Women have a right to give birth without being put at increased risk for placental complications: placenta previa,  placenta accreta, increta, and percreta.

Women have a right to give birth without being put at higher risk for hemorrhage and blood transfusion.

Women have a right to give birth without being put at increased risk for a hysterectomy.ž

Women have a right to give birth without being put at increased risk for needing admission to an intensive care unit.

Women have a right to give birth without being put at risk for bowel obstruction.

Women have a right to give birth without being put at risk for a blood clot in the legs or lungs that can be life-threatening.

Women have a right to give birth without being put at risk for surgical injuries to internal organs and adhesions (internal scar tissue that forms between tissues and organs).

Women have a right to give birth without being put at increased risk for cesarean scar ectopic pregnancy, fetal malformations, miscarriage, low-birth-weight, premature birth, and still birth in a future pregnancy.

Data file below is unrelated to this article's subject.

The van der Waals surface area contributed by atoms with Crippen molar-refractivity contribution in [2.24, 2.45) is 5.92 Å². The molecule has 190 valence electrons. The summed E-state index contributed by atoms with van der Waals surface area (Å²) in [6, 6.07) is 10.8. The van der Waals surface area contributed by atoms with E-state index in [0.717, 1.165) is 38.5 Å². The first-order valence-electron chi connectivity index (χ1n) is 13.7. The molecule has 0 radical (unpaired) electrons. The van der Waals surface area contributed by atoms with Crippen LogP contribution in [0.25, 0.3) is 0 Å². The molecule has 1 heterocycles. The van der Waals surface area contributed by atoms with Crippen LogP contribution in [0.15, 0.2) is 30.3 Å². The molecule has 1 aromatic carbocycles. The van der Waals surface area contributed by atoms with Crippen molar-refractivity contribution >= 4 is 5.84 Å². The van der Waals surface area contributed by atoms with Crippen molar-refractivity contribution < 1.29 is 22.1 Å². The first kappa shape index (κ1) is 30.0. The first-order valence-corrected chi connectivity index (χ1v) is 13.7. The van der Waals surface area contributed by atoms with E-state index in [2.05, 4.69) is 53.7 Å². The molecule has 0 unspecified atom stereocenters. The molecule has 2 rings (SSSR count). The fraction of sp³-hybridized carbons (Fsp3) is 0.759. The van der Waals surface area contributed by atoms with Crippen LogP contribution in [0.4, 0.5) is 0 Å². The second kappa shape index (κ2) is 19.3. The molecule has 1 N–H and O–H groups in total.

Women have a right to give birth without being put at increased risk for psychological stress, anxiety, and post-traumatic stress disorder.

Women have a right to give birth without putting their baby at increased risk for surgical injury, respiratory complications, and the need for admission to a neonatal intensive care unit (NICU).

Women have a right to give birth so that their babies experience labor and are primed to receive beneficial microorganisms from their mothers which play a key role in the development of their immune system.

Women have a right to benefit from a healthy birth and the innate birth hormones which prepare mother and baby for skin-to-skin after birth, mother-infant attachment, and successful breastfeeding.

Women have a right to give birth without the added financial burden of a 30% increase for the cost of a cesarean.

Women have a right to give birth without medical malpractice companies pressuring hospitals and administrators to close their VBAC services.

Women have a right to give birth without liability insurers imposing a surcharge on physicians who want to support VBAC.

Women have a right to labor for a VBAC and to reduce their own and their infant’s exposure to short- and long-term complications associated with routine repeat cesareans.